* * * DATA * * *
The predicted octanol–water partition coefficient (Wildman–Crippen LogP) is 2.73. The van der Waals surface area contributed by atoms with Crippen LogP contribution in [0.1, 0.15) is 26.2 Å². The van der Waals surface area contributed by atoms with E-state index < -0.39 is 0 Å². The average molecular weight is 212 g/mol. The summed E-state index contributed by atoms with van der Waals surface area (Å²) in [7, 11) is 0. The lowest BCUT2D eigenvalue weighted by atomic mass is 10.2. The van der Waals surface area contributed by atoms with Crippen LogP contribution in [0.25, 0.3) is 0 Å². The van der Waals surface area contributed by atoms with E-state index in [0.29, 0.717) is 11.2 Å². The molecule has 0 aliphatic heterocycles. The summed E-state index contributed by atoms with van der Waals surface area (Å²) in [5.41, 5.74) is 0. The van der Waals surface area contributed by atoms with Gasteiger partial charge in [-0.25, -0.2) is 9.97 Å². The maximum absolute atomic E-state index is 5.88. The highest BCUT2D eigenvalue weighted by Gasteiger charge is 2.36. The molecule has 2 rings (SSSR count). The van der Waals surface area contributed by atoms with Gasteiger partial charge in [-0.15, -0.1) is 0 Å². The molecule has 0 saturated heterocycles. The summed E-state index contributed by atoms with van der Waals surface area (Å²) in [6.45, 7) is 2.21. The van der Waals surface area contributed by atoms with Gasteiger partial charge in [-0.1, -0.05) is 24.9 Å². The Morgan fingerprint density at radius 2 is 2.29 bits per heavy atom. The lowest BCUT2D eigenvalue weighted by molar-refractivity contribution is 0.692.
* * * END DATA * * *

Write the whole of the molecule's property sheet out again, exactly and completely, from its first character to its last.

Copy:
The predicted octanol–water partition coefficient (Wildman–Crippen LogP) is 2.73. The van der Waals surface area contributed by atoms with Crippen LogP contribution in [0.1, 0.15) is 26.2 Å². The van der Waals surface area contributed by atoms with E-state index < -0.39 is 0 Å². The average molecular weight is 212 g/mol. The summed E-state index contributed by atoms with van der Waals surface area (Å²) in [7, 11) is 0. The lowest BCUT2D eigenvalue weighted by atomic mass is 10.2. The van der Waals surface area contributed by atoms with Crippen LogP contribution in [0.25, 0.3) is 0 Å². The van der Waals surface area contributed by atoms with E-state index in [0.29, 0.717) is 11.2 Å². The molecule has 0 aliphatic heterocycles. The summed E-state index contributed by atoms with van der Waals surface area (Å²) in [5.41, 5.74) is 0. The van der Waals surface area contributed by atoms with Gasteiger partial charge in [-0.25, -0.2) is 9.97 Å². The maximum absolute atomic E-state index is 5.88. The highest BCUT2D eigenvalue weighted by Gasteiger charge is 2.36. The molecule has 2 rings (SSSR count). The van der Waals surface area contributed by atoms with Gasteiger partial charge in [-0.15, -0.1) is 0 Å². The molecule has 0 saturated heterocycles. The summed E-state index contributed by atoms with van der Waals surface area (Å²) in [6.45, 7) is 2.21. The van der Waals surface area contributed by atoms with Gasteiger partial charge in [-0.1, -0.05) is 24.9 Å². The Morgan fingerprint density at radius 2 is 2.29 bits per heavy atom. The lowest BCUT2D eigenvalue weighted by molar-refractivity contribution is 0.692.